PURPOSE OF THE STUDY.
To evaluate the prevalence of allergen sensitization and development of allergic diseases in high-risk infants following prenatal and postnatal probiotic supplementation.
The study population included 191 pregnant women with atopic diseases determined by history, total immunoglobulin E (IgE) concentration >100 kU/L, and/or positive specific IgE concentration >0.7 kU/L for at least 1 of the following: Dermatophagoides pteronyssinus, cockroach, egg white, milk protein, shrimp, or peanut.
Pregnant mothers were assigned to receive Lactobacillus GG (LGG) or placebo, daily, from 24 weeks’ gestation until delivery. After delivery, breastfeeding mothers and non-breastfeeding infants received LGG for 6 months. Questionnaires regarding allergic symptoms, total IgE levels, and allergen-specific IgE levels were obtained in mothers at enrollment and delivery. Clinical assessments, total IgE levels, and allergen-specific IgE levels were obtained in children at 0 (cord blood), 6, 18, and 36 months of age. Primary outcome measures assessed point and cumulative prevalence for allergic symptoms and diseases in children with allergen sensitization and IgE-associated diseases at 6, 18, and 36 months. Paired studies of cytokine profiles before and after LGG administration were assessed for interleukin (IL)-10, IL-13, IL-12p70, interferon-γ, inducible protein-10, and transforming growth factor-β.
No significant effects of probiotic supplementation on allergic sensitization in children, development of allergic diseases in children, or maternal IgE levels were found. Maternal symptoms of allergic rhinitis improved in 60% of the LGG group and 34% of the placebo group. No symptomatic improvement of gastrointestinal allergy or eczema was demonstrated. Maternal allergic symptom improvement was most prominent in women with initial total IgE >100 kU/L. Symptom improvement was associated with increased IL-12p70 levels, irrespective of LGG or placebo administration.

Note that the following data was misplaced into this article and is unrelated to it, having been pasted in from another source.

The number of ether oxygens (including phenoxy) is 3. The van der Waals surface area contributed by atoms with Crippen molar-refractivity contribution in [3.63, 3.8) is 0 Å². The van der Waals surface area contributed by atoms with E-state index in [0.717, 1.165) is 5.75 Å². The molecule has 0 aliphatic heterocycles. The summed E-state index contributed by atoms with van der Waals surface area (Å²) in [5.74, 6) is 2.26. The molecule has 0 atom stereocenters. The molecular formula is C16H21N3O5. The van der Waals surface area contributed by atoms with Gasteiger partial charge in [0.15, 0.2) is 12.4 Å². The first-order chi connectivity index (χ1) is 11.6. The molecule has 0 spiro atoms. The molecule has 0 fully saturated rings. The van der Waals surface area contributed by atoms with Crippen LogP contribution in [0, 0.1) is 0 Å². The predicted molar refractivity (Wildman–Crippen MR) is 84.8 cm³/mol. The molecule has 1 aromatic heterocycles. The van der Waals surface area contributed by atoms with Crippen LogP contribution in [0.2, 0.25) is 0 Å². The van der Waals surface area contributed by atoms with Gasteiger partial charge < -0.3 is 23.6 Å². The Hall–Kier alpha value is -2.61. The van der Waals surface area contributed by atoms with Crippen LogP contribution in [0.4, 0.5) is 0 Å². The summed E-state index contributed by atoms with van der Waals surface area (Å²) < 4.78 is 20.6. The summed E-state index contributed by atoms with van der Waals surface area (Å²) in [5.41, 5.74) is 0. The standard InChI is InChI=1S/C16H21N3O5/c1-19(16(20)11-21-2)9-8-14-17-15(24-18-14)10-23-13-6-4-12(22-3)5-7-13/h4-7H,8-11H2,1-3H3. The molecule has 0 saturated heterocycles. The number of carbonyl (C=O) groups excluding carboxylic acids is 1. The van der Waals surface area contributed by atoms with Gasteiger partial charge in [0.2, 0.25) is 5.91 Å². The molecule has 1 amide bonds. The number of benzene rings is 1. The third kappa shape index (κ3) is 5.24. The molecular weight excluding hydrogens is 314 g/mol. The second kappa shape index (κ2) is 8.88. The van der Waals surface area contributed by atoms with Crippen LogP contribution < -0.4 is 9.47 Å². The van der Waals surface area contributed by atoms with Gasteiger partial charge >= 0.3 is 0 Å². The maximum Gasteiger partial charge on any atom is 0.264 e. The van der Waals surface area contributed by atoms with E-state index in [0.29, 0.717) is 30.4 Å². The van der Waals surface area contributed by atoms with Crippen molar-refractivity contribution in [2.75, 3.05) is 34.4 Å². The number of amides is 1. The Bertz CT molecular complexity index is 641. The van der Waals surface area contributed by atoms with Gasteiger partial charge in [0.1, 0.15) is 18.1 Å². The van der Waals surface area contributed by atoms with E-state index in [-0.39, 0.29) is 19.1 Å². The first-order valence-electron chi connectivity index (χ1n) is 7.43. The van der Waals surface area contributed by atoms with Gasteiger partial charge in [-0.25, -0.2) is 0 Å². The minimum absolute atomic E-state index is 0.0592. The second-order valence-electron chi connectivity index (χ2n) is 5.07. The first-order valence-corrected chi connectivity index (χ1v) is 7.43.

Administration of LGG from 24 weeks’ gestation reduced severity of maternal atopy but did not prevent childhood sensitization or allergic disease. Increases in IL-12p70 levels in mothers with clinical improvement suggest that LGG improved maternal atopy by enhancing T helper 1 cell expression rather than decreasing IgE production.
Several recent studies have investigated prenatal and postnatal probiotic treatment of prevention of allergic diseases, with varying conclusions. Variable periods of probiotic administration, different probiotic supplements, different populations, and different methodologies complicate comparison. Further studies demonstrating both safety and efficacy are necessary before prenatal and postnatal probiotic supplementation can be recommended for prevention of childhood allergic diseases.
- Copyright © 2013 by the American Academy of Pediatrics